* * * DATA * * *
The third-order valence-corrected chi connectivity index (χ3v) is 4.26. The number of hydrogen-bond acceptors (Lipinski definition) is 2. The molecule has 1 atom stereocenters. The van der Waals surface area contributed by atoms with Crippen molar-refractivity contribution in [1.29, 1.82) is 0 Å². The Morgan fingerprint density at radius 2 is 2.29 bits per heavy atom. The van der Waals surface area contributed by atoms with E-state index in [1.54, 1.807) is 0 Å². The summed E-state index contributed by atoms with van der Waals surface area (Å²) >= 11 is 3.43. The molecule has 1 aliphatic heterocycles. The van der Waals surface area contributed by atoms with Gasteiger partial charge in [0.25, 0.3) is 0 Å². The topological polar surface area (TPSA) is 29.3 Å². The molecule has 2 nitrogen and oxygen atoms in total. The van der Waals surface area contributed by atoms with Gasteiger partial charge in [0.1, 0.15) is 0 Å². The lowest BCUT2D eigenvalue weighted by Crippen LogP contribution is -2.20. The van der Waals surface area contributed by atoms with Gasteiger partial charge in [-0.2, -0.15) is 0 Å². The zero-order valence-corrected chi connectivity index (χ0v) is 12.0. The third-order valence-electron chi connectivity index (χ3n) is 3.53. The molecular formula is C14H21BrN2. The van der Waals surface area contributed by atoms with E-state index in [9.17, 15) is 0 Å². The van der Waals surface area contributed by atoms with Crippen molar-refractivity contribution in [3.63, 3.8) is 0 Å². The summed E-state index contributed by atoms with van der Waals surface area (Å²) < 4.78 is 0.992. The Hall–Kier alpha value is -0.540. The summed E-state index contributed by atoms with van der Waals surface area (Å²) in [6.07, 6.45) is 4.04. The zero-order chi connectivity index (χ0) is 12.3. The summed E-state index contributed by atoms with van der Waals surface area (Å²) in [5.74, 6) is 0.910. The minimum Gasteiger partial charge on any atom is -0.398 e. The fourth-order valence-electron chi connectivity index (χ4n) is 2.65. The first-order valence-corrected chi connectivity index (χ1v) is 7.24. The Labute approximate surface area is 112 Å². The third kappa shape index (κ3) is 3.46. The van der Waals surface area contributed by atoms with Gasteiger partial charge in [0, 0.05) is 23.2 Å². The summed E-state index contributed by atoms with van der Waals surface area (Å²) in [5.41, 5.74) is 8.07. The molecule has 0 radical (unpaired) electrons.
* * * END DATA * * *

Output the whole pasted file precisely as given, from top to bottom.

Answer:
The third-order valence-corrected chi connectivity index (χ3v) is 4.26. The number of hydrogen-bond acceptors (Lipinski definition) is 2. The molecule has 1 atom stereocenters. The van der Waals surface area contributed by atoms with Crippen molar-refractivity contribution in [1.29, 1.82) is 0 Å². The Morgan fingerprint density at radius 2 is 2.29 bits per heavy atom. The van der Waals surface area contributed by atoms with E-state index in [1.54, 1.807) is 0 Å². The summed E-state index contributed by atoms with van der Waals surface area (Å²) >= 11 is 3.43. The molecule has 1 aliphatic heterocycles. The van der Waals surface area contributed by atoms with Gasteiger partial charge in [0.25, 0.3) is 0 Å². The topological polar surface area (TPSA) is 29.3 Å². The molecule has 2 nitrogen and oxygen atoms in total. The van der Waals surface area contributed by atoms with Gasteiger partial charge in [0.1, 0.15) is 0 Å². The lowest BCUT2D eigenvalue weighted by Crippen LogP contribution is -2.20. The van der Waals surface area contributed by atoms with Gasteiger partial charge in [-0.2, -0.15) is 0 Å². The zero-order valence-corrected chi connectivity index (χ0v) is 12.0. The third-order valence-electron chi connectivity index (χ3n) is 3.53. The molecular formula is C14H21BrN2. The van der Waals surface area contributed by atoms with E-state index in [9.17, 15) is 0 Å². The van der Waals surface area contributed by atoms with Crippen molar-refractivity contribution in [3.63, 3.8) is 0 Å². The summed E-state index contributed by atoms with van der Waals surface area (Å²) < 4.78 is 0.992. The Hall–Kier alpha value is -0.540. The summed E-state index contributed by atoms with van der Waals surface area (Å²) in [6.07, 6.45) is 4.04. The zero-order chi connectivity index (χ0) is 12.3. The summed E-state index contributed by atoms with van der Waals surface area (Å²) in [5.74, 6) is 0.910. The minimum Gasteiger partial charge on any atom is -0.398 e. The fourth-order valence-electron chi connectivity index (χ4n) is 2.65. The first-order valence-corrected chi connectivity index (χ1v) is 7.24. The Labute approximate surface area is 112 Å². The third kappa shape index (κ3) is 3.46. The van der Waals surface area contributed by atoms with Gasteiger partial charge in [0, 0.05) is 23.2 Å². The summed E-state index contributed by atoms with van der Waals surface area (Å²) in [5.41, 5.74) is 8.07. The molecule has 0 radical (unpaired) electrons.